The second half of our trip was spent in Bucharest, exploring the city and visiting monasteries. Romania has a such a rich Orthodox history that it was really an inspiration for us all. I distinctly remember that during the second half of the trip, we all could not stop thinking about all of the beautiful people at the orphanage. We had come to love them so much, and we wanted nothing more than to return back to the orphanage and spend more time with them.

Upon return, I without a single question, switched my major to social work and ultimately changed my lifestyle. Since then I am constantly striving to live a life of service. I joined a service fraternity, interned with FOCUS, traveled to Nicaragua where I taught English and built homes, and most importantly, I have turned my experience in to an opportunity to be the Real Break leader for this year and enable others to have the same experience.

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Real Break Romania 2014

Now, I’m not saying everyone is going to go on Real Break and have this life epiphany and become a social worker and move to a third world country… but I am saying that Real Break will make you more culturally- and globally-aware. You will be pushed outside your comfort zone in a different culture, and from that, you will grow spiritually and mentally. I hope that all my brothers and sisters in Christ will take this beautiful opportunity that is before them and experience the same passion I did two years ago. I am eternally grateful for Real Break and the way it has shaped my life.

REGISTER for Real Break 2016 today!


About the Author

Alexandra Abboud is a junior at University of Miami in Ohio studying social work. She serves as the Real Break Student Leader on the Student Leadership Board. You can read her full bio here.

My OCF Story: Presbytera Stephanie Petrides

My OCF Story: Presbytera Stephanie Petrides

In this series, “My OCF Story,” alumni share their experiences from their time in OCF and its impact on their transition and life in the post-grad real world.


Fr. Alexandros, Presbytera Stephanie, and their two sons, Niko and Chris

I graduated from Gordon College in 2008 with a degree in English and Secondary Education and I taught high school for a short time before attending Holy Cross Seminary for one year. I met my husband at an OCF retreat at Penn state in 2007, we were married in 2010, and we welcomed our first son in 2011. After getting married, I went back to work to help put my husband through seminary and was there until my husband graduated and was placed at a parish in Bethlehem, PA. Our second son was born about 6 months after we were placed and I am now a stay-at-home mom with my two sons, ages 4 1/2 and 1 1/2. In my spare time (which isn’t much), I help run our Moms & Tots group at church, I’m involved in the PTO at my son’s school (which is also our parish’s school), and I tutor to keep my foot in the door with education. My dream is to work at or help start an Orthodox School someday.

My most remarkable memory of OCF was at my first College Conference. I knew only two of the 200 or so students who were attending so I was a little nervous. But as I stood in church alongside all of these other college students, as I sat in discussion groups and listened to them asking questions, and as I got to know so many of them and their stories, I felt so encouraged in my faith. Up to that point I had a handful of Orthodox friends at church, some from camp, a few from my college, but it was hard not to feel a little alone in my faith. But being surrounded by so many other Orthodox young adults who were also striving to live a moral and faithful life in the midst of all of the temptations of college life, I felt an overwhelming sense of support and community. Those OCF friendships that I began forming that week carried me through the rest of my college experience.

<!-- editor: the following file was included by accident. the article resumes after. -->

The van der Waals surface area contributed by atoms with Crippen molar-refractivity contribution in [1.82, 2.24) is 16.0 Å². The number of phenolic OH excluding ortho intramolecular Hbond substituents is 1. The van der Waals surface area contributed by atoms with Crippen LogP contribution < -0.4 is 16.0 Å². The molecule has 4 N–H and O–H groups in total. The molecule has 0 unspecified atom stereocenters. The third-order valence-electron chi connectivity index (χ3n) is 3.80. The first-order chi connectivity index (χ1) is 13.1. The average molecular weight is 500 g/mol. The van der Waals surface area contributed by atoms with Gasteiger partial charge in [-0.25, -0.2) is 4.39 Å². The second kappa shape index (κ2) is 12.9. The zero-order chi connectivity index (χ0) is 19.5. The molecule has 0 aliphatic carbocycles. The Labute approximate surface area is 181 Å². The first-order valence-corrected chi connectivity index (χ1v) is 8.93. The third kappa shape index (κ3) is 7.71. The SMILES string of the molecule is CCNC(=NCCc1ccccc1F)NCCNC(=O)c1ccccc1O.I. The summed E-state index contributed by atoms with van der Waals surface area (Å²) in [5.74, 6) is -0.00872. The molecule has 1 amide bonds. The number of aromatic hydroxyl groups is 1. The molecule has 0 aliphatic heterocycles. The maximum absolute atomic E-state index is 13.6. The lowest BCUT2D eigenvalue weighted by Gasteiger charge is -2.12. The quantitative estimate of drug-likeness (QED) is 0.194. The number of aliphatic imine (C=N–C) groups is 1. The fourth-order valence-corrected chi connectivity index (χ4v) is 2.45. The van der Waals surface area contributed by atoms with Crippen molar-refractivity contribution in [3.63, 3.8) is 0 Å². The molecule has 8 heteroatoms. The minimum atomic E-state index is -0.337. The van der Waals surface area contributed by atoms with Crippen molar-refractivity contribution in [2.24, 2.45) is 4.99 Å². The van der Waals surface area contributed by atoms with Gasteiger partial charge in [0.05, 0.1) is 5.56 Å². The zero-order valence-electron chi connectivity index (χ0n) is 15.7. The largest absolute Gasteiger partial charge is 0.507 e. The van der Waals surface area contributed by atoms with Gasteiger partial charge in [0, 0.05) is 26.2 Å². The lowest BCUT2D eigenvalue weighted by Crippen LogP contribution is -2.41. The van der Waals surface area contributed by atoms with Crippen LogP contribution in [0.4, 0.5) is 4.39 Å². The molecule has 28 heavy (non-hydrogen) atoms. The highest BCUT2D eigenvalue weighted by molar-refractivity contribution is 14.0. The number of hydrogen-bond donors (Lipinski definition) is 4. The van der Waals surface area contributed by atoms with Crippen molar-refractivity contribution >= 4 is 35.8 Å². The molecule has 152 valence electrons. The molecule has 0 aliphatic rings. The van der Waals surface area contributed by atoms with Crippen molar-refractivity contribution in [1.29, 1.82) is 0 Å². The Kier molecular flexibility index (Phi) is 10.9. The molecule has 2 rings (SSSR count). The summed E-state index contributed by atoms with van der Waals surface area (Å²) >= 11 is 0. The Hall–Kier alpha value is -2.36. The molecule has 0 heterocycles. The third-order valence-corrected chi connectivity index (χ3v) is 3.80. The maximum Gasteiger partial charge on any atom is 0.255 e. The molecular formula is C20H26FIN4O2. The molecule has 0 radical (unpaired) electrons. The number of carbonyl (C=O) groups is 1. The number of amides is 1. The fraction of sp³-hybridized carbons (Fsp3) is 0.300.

Presbytera Stephanie on Real Break El Salvador

Presbytera Stephanie on Real Break El Salvador

That leads me to how OCF has influenced my life. I was blessed to have a wonderful OCF at my college where we did daily morning prayers, weekly meetings, and frequent dinners and get togethers. I attended four College Conferences, served on the Student Advisory Board [now the SLB], and did Real Break El Salvador. And by my senior year of college, I was also traveling every other weekend or so to attend other colleges’ OCF retreats all over the northeast and sometimes beyond. The relationships that I built from all of these OCF events and programs are the people that I have relied on over the past almost 10 years. They are the ones who encouraged me in my faith, who helped me through difficult situations at work, and who stood up with me at my wedding–not to mention that I met the man I married at one of these OCF retreats 🙂 And it is because of all this that I also encouraged my sister and sisters-in-law to get involved in OCF and now, as a presbytera, the local college students at our parish. OCF played such a crucial role in strengthening me in my faith during the challenging college years and in fortifying me to go out into a world that does nothing but attack and challenge everything that we believe. And in a world where everything is focused on making money, getting ahead, and earning degrees, awards and recognition, OCF helped shift my focus and reminded me that my vocation should be centered on who I am (an Orthodox Christian), not what I am. For all of the retreats, programs, but most importantly the people OCF brought into my life, I am forever grateful.